I am not railing against the usage of ideas and the illustration of concepts. I am simply asking that artists consider utilizing their artistic talent and creating something that is visually stunning to draw in the viewer. Then, by all means, caress the intellect and whisper ideas and philosophies, but do it gently. Prettily. Pleasingly. The result is much more layered and lasting than an artist’s statement could ever convey.

Its time to practice writing got to practice to perfect a literary (read: acceptable [read: able to be analyzed] ) style of marking words down words down words down in sufficient order maybe a sentence is just a chronological list based on a language based on translation of an idea from some nonlinguistic space place in the mind maybe a language you can understand is one that fits the proper time dimension in yr mind & time traveling is as easy as translating this sentence into spanish the adjectives begin to arrive after the nouns the nouns after the nouns after the nouns after nouns the after nouns the nouns after the nouns are moving faster in time |.now.|

But what i meant to say was its time to practice writing by choosing something nearby & jotting down phrases & meaningless rhyming couplets or nearly rhyming quintuplets something or maybe anything abt or not exactly but metaphorically related to that thing i chose just a minute ago to quote write abt unquote i might hint at its color reminding me of childhood family trips & then slowly move towards how i could never relate to the phrase ‘family trip’ bc on tv movies books or even bill hicks records a family trip meant brothers & sisters & moms & dads & it was just me & mom & dad so id always just say me & mom & dad & thats who was on the trip not the ‘family’ but i wouldnt really say all that id just hint at it by mentioning the color of the thing (you remember the thing from earlier, right?) the thing’s color & maybe shape & where it is relative to others like it nearby or not so nearby maybe maybe! i could pick it up & hold it reminisce abt other things (like it or otherwise) that ive held, not everything of course bc that would go on for a long time or maybe it wouldnt, which would also be of note, & i could write abt all of the things not like this thing that i am holding that i wish i had, or in literary terms, regret having not held which to some readers might seem as overkill or excessive & in fact may seem like a cheap means of getting to the modern standard autobiographical poetic sorry-for-ourselves style many have become accustomed to in these new-millenium or even some may call it (excuse my vague politcs:) post-nine-eleven (ah! for shame!) times in which we live but lets get back to the thing eventually i would choose to put it down & certainly that would call for a simple one or two lines somehow indicating that i, the writer, & you, the reader, are now to recall times in the past or even, and likely even more sorrowful, in the future (near or distant, not that it matters much but it is relevant, i think we can all agree) that we have or will have to let go of something or someone in infinite degrees of importance, & i would likely find a way to show that really this letting go (or moving on, or even abandoning, if you will) is what is important at least for me, the writer, not so much the level of emotional (or otherwise) importance & although its quite important in the long run, for the sake of this piece of writing it would be made distinctly separate for the purpose of indicating whatever the final meaning may eventually turn out to be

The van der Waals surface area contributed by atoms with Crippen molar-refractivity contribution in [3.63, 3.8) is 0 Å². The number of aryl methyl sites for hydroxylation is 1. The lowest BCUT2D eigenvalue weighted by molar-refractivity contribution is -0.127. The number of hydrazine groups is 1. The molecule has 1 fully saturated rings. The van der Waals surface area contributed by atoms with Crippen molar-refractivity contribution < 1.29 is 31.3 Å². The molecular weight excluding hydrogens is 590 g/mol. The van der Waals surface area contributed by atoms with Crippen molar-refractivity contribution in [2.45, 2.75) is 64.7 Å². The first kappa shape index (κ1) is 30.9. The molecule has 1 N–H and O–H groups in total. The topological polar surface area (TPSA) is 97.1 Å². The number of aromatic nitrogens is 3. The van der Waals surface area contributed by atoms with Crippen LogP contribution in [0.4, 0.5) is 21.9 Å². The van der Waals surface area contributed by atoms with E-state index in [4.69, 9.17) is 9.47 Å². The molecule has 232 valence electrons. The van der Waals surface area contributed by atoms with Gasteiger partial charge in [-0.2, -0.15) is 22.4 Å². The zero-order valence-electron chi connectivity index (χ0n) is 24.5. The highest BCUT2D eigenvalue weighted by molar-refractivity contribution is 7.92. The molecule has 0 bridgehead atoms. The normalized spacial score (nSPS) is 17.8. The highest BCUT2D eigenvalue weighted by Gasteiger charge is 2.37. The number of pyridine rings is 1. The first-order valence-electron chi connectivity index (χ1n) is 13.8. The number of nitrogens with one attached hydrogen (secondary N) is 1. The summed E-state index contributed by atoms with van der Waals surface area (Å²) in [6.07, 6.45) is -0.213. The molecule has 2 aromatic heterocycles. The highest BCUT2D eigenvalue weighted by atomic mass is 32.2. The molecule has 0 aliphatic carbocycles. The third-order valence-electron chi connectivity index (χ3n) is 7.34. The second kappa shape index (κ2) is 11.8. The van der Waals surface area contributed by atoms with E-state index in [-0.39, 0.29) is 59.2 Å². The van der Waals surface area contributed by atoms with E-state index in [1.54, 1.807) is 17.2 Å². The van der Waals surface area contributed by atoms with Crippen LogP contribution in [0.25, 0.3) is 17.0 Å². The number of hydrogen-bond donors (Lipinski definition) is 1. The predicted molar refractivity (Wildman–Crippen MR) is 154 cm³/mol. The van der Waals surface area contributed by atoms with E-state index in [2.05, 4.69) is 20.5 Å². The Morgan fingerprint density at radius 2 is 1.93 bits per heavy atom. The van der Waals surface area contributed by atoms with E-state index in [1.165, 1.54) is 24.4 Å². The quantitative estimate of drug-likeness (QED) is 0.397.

Well no, i guess what i should have said was its time now to practice writing abt that lone solemn stone, wise amongst its neighbors a fading once deep red like a myrtle beach sunset, although really the sunsets better down on floridas gulf coast walking in & out of in & out of walking in & out of floridas gulf coast walking in & out of floridas gulf coast walking in & out of the surf wishing i could stay one or eight steps away from my parents man im such a nerd out here tossing each fresh smooth youthfulness out to the ocean skipping twice maybe three times crap that was a good one i should have grabbed it (instead?)

Death of a LeafBlower

Summer Evening

Generally speaking, the concepts of ‘literature’ and ‘current events’ aren’t very likely to collide. There are exceptions: Harry Potter selling a bajillion copies, Dan Brown getting sued for hack-jobbing someone else’s hack-job, Salman Rushdie pissing off Muslims. But there’s also a new genre of literary news that has proliferated over the last few years, and it’s my least favorite yet.